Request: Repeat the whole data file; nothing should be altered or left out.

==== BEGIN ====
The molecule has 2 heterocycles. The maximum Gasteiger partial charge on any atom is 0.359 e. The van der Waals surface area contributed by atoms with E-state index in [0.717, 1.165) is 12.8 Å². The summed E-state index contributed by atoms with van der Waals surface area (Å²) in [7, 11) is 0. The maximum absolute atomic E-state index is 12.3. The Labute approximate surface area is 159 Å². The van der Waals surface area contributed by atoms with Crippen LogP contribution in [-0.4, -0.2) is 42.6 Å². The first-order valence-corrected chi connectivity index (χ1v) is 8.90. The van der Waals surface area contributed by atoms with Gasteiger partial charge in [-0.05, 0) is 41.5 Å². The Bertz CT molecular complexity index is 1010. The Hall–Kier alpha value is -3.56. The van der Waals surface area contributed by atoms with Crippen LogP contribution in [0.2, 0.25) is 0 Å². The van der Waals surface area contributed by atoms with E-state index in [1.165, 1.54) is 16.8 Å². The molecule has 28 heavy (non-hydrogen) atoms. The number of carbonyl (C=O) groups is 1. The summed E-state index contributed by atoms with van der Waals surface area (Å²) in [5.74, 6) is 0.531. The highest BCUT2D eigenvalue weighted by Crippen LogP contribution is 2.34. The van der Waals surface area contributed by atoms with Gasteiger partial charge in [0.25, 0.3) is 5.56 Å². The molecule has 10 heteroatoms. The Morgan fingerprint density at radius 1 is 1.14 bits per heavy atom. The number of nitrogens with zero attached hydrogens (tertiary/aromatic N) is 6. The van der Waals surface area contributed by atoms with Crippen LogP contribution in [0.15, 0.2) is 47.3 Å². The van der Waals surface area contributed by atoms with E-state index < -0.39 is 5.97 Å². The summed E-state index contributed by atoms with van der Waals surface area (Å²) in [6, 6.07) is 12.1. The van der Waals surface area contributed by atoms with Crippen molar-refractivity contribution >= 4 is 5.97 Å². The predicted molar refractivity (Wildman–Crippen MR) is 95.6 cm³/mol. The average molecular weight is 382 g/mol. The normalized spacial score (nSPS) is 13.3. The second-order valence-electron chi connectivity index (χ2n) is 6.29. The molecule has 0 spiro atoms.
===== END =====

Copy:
The molecule has 2 heterocycles. The maximum Gasteiger partial charge on any atom is 0.359 e. The van der Waals surface area contributed by atoms with E-state index in [0.717, 1.165) is 12.8 Å². The summed E-state index contributed by atoms with van der Waals surface area (Å²) in [7, 11) is 0. The maximum absolute atomic E-state index is 12.3. The Labute approximate surface area is 159 Å². The van der Waals surface area contributed by atoms with Crippen LogP contribution in [-0.4, -0.2) is 42.6 Å². The first-order valence-corrected chi connectivity index (χ1v) is 8.90. The van der Waals surface area contributed by atoms with Gasteiger partial charge in [-0.05, 0) is 41.5 Å². The Bertz CT molecular complexity index is 1010. The Hall–Kier alpha value is -3.56. The van der Waals surface area contributed by atoms with Crippen LogP contribution in [0.2, 0.25) is 0 Å². The van der Waals surface area contributed by atoms with E-state index in [1.165, 1.54) is 16.8 Å². The molecule has 28 heavy (non-hydrogen) atoms. The number of carbonyl (C=O) groups is 1. The summed E-state index contributed by atoms with van der Waals surface area (Å²) in [5.74, 6) is 0.531. The highest BCUT2D eigenvalue weighted by Crippen LogP contribution is 2.34. The van der Waals surface area contributed by atoms with Gasteiger partial charge in [0.25, 0.3) is 5.56 Å². The molecule has 10 heteroatoms. The Morgan fingerprint density at radius 1 is 1.14 bits per heavy atom. The number of nitrogens with zero attached hydrogens (tertiary/aromatic N) is 6. The van der Waals surface area contributed by atoms with Crippen LogP contribution in [0.15, 0.2) is 47.3 Å². The van der Waals surface area contributed by atoms with E-state index < -0.39 is 5.97 Å². The summed E-state index contributed by atoms with van der Waals surface area (Å²) in [6, 6.07) is 12.1. The van der Waals surface area contributed by atoms with Crippen molar-refractivity contribution >= 4 is 5.97 Å². The predicted molar refractivity (Wildman–Crippen MR) is 95.6 cm³/mol. The average molecular weight is 382 g/mol. The normalized spacial score (nSPS) is 13.3. The second-order valence-electron chi connectivity index (χ2n) is 6.29. The molecule has 0 spiro atoms.